November 26 - On this day in history, the Southern part of England was hit by one of the most sever natural disasters of all time. Called 'The Great Storm of 1703', observers at the time recorded barometric readings as low as 973 millibars (measured by William Derham in south Essex), but it has been suggested that the storm may have deepened to 950 millibars over the Midlands. In London, approximately 2,000 massive chimney stacks were blown down. The lead roofing was blown off Westminster Abbey and Queen Anne had to shelter in a cellar at St. James's Palace to avoid collapsing chimneys and part of the roof. On the Thames, around 700 ships were heaped together in the Pool of London, the section downstream from London Bridge. HMS Vanguard was wrecked at Chatham. Admiral Sir Cloudesley Shovell's HMS Association was blown from Harwich to Gothenburg in Sweden before way could be made back to England. Pinnacles were blown from the top of King’s College Chapel, in Cambridge. There was extensive and prolonged flooding in the West Country, particularly around Bristol. Hundreds of people drowned in flooding on the Somerset Levels, along with thousands of sheep and cattle, and one ship was found 15 miles inland. At Wells, Bishop Richard Kidder was killed when two chimneystacks in the palace fell on the bishop and his wife, asleep in bed. This same storm blew in part of the great west window in Wells Cathedral. Major damage occurred to the south-west tower of Llandaff Cathedral at Cardiff. At sea, many ships (many returning from helping the King of Spain fight the French in the War of the Spanish Succession) were wrecked, including on the Goodwin Sands, HMS Stirling Castle, HMS Northumberland, HMS Mary, and HMS Restoration, with about 1,500 seamen killed particularly on the Goodwins. Between 8,000 and 15,000 lives were lost overall. A ship torn from its moorings in the Helford River in Cornwall was blown for 200 miles before grounding eight hours later on the Isle of Wight. The number of oak trees lost in the New Forest alone was 4,000. The storm of 1703 caught a convoy of 130 merchant ships and their Man of War escorts, the "Dolphin", the "Cumberland", the "Coventry", the "Looe", the "Hastings" and the "Hector" sheltering at Milford Haven. By 3pm the next afternoon losses included 30 vessels. So...be thankful.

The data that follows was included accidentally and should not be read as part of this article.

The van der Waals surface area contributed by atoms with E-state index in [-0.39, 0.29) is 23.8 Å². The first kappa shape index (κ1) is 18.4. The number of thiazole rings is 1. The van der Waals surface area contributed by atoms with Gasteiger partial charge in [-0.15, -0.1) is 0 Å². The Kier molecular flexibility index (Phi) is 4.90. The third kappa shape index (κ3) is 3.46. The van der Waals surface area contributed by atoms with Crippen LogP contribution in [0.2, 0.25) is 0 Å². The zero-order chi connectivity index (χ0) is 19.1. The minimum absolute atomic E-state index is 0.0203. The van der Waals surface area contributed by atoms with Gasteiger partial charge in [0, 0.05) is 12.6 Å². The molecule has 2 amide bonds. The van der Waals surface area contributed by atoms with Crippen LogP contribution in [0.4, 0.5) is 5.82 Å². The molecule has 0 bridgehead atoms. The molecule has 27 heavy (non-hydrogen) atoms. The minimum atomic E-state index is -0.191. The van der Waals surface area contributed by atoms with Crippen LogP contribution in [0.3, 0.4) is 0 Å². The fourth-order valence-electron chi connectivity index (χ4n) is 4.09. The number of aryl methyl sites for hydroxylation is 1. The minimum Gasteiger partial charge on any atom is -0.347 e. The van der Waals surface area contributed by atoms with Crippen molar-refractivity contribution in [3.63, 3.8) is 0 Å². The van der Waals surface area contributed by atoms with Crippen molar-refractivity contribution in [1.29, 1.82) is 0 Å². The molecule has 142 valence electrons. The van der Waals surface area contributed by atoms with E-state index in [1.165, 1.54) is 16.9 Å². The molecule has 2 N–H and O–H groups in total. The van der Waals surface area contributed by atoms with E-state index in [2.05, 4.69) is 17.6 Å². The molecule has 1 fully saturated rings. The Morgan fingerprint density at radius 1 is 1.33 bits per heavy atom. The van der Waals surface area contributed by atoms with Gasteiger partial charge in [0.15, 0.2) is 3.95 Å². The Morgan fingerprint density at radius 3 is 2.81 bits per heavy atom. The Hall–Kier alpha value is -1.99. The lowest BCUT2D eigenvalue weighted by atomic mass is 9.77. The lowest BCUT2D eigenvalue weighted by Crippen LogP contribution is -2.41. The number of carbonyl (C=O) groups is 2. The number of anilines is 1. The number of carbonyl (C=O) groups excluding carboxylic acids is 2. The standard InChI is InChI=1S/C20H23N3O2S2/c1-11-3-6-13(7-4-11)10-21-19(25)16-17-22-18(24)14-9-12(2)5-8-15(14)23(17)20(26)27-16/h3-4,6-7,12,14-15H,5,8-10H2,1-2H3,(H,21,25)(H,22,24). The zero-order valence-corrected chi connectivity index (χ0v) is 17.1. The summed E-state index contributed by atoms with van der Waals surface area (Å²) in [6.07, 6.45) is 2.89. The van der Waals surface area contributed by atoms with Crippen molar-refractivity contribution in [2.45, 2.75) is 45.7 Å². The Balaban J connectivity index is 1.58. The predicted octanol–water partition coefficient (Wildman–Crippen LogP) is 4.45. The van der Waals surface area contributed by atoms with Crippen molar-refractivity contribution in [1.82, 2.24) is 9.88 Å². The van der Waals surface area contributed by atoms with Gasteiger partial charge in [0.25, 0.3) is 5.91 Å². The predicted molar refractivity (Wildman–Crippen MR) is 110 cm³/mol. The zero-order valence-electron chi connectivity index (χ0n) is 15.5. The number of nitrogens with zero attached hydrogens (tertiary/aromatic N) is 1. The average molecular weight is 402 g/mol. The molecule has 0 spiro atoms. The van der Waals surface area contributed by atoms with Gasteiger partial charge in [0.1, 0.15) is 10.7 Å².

16. On this day in history...

    November 25 - On this day in 1500, Governor Francisco De Bobadilla of Santo Domingo captured Columbus on charges and accusations of mismanagement.
  17. On this day in history...